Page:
Citizens contributing to the Conference on the Future of Europe (CoFoE), the EU’s democracy engagement project, have issued their recommendations on migration following the conference’s fourth panel in Maastricht.
The key recommendations were that member states’ legislation on migration should be harmonised at the EU level. The power of institutions should be increased, with more efficient procedures for border management, arrivals, and welcoming systems.
Participants recommended EU-coordinated action for border management, with procedures for arrivals harmonised across all member states. The recommendations emphasised protecting human rights, shortening of time spent at border points, and health and safety guarantees.
On the role of Frontex, the EU’s border management agency, participants proposed increased transparency in its operations and raised the possibility of making it more rigorously supervised.
Also discussed was a new system of eligibility for EU entry, prioritising labour contributions of newcomers at the EU level. The proposals included eligibility criteria linked to proven skills that can be assessed before departure to encourage qualified immigration.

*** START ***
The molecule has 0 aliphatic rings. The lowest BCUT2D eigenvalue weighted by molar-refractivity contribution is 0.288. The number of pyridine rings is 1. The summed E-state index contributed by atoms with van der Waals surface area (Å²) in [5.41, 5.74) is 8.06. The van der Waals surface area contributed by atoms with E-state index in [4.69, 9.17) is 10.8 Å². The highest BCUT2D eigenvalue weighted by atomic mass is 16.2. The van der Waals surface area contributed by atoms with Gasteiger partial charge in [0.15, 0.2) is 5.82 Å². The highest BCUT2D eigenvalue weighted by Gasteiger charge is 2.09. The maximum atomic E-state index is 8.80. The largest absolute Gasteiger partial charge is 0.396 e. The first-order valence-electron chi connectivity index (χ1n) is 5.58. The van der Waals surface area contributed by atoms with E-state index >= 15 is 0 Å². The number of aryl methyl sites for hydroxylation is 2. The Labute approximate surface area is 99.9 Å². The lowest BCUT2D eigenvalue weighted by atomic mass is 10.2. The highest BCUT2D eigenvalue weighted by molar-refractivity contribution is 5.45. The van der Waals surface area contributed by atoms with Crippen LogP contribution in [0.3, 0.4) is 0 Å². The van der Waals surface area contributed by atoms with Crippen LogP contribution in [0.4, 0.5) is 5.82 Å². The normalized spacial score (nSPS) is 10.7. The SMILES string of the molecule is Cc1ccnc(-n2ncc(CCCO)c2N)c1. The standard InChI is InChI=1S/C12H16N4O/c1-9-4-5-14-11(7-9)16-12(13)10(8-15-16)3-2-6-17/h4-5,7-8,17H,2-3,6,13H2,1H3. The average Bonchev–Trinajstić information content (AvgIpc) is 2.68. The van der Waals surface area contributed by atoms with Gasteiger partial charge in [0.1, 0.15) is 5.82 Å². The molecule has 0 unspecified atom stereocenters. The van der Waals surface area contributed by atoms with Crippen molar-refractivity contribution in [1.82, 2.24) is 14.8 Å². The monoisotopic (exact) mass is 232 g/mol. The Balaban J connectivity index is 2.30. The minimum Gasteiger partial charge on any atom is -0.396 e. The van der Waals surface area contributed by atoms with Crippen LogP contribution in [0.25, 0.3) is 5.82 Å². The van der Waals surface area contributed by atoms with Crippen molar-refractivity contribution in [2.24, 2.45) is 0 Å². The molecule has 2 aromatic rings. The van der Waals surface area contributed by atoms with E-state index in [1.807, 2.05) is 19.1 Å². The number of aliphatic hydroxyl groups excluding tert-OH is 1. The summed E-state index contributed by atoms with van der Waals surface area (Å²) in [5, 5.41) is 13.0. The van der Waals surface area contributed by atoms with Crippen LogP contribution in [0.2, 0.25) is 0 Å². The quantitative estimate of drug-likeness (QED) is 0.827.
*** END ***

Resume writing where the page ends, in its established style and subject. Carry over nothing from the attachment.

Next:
Asylum seekers and refugees
A key concern that emerged during the panel was the slow bureaucracy encountered by many asylum seekers upon their arrival in member states, as their requests to remain are processed.
Several recommendations were dedicated to implementing compulsory managerial measures at an EU level, which would collectively aim to reduce arrivals, at the same time as making procedures faster, simpler, and more efficient.
Participants said that the principle of solidarity is the centre of these recommendations – the establishment of common criteria and mandatory rules on acceptance/rejection and monitoring of asylum seekers’ requests.
They indicated the need for greater information resources on migration throughout the EU, which emphasises the positive contributions and resources newcomers can bring.
The panel also made recommendations regarding how integration processes should be managed at an EU level, suggesting compulsory courses for asylum seekers and refugees.
Several of the recommendations asked for quick and balanced redistribution of immigrants across the EU to reduce pressure on countries considered the ‘frontline’ of migration, such as Italy and Greece.
They also proposed a unified system for decision-making on asylum seekers’ applications to increase fairness in decisions on repatriations – which, participants emphasised, should only happen if the country of provenance is considered safe.
The recommendations also highlighted the need for unaccompanied asylum seekers under the age of 18 to receive greater care and attention in recognition of their increased vulnerability and potential contribution to Europe’s future.
[Edited by Alice Taylor/ Nathalie Weatherald]